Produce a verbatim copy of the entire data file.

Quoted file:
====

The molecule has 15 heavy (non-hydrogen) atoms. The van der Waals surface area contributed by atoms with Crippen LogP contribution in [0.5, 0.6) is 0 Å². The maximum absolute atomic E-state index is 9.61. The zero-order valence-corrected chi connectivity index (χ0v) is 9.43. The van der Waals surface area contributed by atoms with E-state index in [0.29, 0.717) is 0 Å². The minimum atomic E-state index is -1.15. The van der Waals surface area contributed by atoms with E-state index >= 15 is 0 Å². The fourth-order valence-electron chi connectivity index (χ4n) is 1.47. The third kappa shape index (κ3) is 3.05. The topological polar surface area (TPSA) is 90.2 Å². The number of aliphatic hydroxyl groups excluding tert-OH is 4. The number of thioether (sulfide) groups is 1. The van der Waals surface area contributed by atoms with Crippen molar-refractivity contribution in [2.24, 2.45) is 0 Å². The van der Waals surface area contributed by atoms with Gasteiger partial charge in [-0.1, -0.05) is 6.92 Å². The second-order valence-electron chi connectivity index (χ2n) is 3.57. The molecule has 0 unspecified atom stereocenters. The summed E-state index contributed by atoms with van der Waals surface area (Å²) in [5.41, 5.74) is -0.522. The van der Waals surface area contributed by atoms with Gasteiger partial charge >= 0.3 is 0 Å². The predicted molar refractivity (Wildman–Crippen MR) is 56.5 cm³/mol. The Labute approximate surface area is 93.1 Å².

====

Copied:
The molecule has 15 heavy (non-hydrogen) atoms. The van der Waals surface area contributed by atoms with Crippen LogP contribution in [0.5, 0.6) is 0 Å². The maximum absolute atomic E-state index is 9.61. The zero-order valence-corrected chi connectivity index (χ0v) is 9.43. The van der Waals surface area contributed by atoms with E-state index in [0.29, 0.717) is 0 Å². The minimum atomic E-state index is -1.15. The van der Waals surface area contributed by atoms with E-state index >= 15 is 0 Å². The fourth-order valence-electron chi connectivity index (χ4n) is 1.47. The third kappa shape index (κ3) is 3.05. The topological polar surface area (TPSA) is 90.2 Å². The number of aliphatic hydroxyl groups excluding tert-OH is 4. The number of thioether (sulfide) groups is 1. The van der Waals surface area contributed by atoms with Crippen molar-refractivity contribution in [2.24, 2.45) is 0 Å². The van der Waals surface area contributed by atoms with Gasteiger partial charge in [-0.1, -0.05) is 6.92 Å². The second-order valence-electron chi connectivity index (χ2n) is 3.57. The molecule has 0 unspecified atom stereocenters. The summed E-state index contributed by atoms with van der Waals surface area (Å²) in [5.41, 5.74) is -0.522. The van der Waals surface area contributed by atoms with Gasteiger partial charge >= 0.3 is 0 Å². The predicted molar refractivity (Wildman–Crippen MR) is 56.5 cm³/mol. The Labute approximate surface area is 93.1 Å².